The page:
The cross and the worst that can happen

It is quite easy to see that love produces the desire for what is not, or for what is not yet. Love makes us dissatisfied with anything less than the best for those we love. Love compels us to ask: what is the best that could be hoped for, for the ones we love? If those we love are sick, we hope for their recovery. If they are unhappy, we long for them to be joyful. But of course, this often leaves lovers in a desperate situation. The truth is that reality often seems inhospitable to the deepest hopes we have for those we love; in the worst cases, truth punctures our hopes in the most brutal fashion. Love may well long for reality, but what if, as C.S. Lewis wondered, ‘reality, looked at steadily, is unbearable’?[11]

So we seem to be back to same problem with which we started: what if hope is nothing more than a way of avoiding looking steadily at what is unbearable? And to what do we owe the deepest allegiance: the hopes that are born of love, or the reality that constrains and sometimes shatters these hopes? This tension is felt by everyone, at some point, in the pain of grief: the desire to be with someone who can no longer be present to us. The desire is real – but so is the absence that frustrates it. But even more seriously, it is felt when we contemplate the worst things that happen to those we love, or the most serious injustices. In these cases we experience the outrage and indignation that comes from love – from the unfulfilled desire for the best for those we love. If love means to will the best for others, perhaps there is no escaping this outrage, or anger, not for those who love.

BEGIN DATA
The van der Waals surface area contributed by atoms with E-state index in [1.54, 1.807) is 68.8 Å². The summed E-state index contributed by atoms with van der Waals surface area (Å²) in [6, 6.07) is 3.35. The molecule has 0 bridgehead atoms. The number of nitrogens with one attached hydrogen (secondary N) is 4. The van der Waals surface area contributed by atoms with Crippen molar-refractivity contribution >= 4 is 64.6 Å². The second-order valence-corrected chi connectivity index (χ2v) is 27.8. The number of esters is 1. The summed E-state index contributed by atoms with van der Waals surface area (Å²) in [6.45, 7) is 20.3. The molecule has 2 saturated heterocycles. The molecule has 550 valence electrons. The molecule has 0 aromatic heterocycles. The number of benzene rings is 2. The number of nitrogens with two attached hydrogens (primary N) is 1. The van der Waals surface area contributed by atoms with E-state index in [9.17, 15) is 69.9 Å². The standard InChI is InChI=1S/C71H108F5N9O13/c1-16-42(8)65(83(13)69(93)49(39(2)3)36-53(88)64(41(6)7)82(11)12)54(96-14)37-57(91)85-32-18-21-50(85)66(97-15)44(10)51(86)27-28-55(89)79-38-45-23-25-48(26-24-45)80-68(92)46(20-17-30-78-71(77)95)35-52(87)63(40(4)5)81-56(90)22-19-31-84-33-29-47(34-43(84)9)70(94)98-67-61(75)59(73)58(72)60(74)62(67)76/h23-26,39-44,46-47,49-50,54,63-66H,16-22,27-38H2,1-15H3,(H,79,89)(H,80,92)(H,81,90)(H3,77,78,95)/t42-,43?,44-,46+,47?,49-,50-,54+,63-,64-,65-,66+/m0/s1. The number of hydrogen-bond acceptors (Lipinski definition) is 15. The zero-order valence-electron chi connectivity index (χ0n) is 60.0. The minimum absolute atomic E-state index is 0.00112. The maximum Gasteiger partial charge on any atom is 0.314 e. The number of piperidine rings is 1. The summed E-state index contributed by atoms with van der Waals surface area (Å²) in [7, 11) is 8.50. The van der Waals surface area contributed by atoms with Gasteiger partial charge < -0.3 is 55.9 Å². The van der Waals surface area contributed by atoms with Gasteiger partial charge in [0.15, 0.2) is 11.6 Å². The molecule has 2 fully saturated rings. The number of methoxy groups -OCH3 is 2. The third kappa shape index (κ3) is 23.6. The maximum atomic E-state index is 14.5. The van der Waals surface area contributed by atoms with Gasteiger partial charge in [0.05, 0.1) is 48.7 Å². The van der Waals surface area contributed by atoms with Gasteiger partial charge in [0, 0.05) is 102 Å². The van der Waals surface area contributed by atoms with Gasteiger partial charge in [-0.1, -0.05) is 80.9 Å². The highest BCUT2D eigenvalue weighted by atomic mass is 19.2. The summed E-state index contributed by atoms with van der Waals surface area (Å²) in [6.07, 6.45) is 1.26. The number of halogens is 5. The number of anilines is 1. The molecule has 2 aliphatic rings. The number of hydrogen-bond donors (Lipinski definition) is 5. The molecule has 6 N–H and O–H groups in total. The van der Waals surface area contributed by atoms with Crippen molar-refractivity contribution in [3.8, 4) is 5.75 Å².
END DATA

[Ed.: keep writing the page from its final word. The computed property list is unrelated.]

If nothing else, the Christian story, and the cross at its centre, should alert us to this: the worst that can happen to a person is pretty bad. Coming to an awareness of the reality of some of the worst examples of misfortune or cruelty pushes us to ask the hardest questions about the world. In view of this things, people who believe in God tend to ask the question of whether God is good, or whether God exists at all; but questions with a similar shape emerge for people who don’t believe in God, as well. In the face of the worst that can happen, is reality hospitable to love, and goodness, or to whatever values that we hold most dear? Do our deepest hopes go with ‘the grain of the universe’?[12] Or, as the Australian philosopher John Bishop puts it, can we find ‘an account of reality as favourable to a steadfast and hopeful commitment to [our] ethical ideals’?[13] And if we cannot, what happens to those ideals, and the hopes that they express? This is why what is sometimes known as ‘the problem of evil’ refuses to sit in an obscure corner of our mental universe, to be resolved by people with the appropriate skills and enough patience. At some point, everyone has to face the problem of how to reconcile reality with the hopes that love dreams up within them.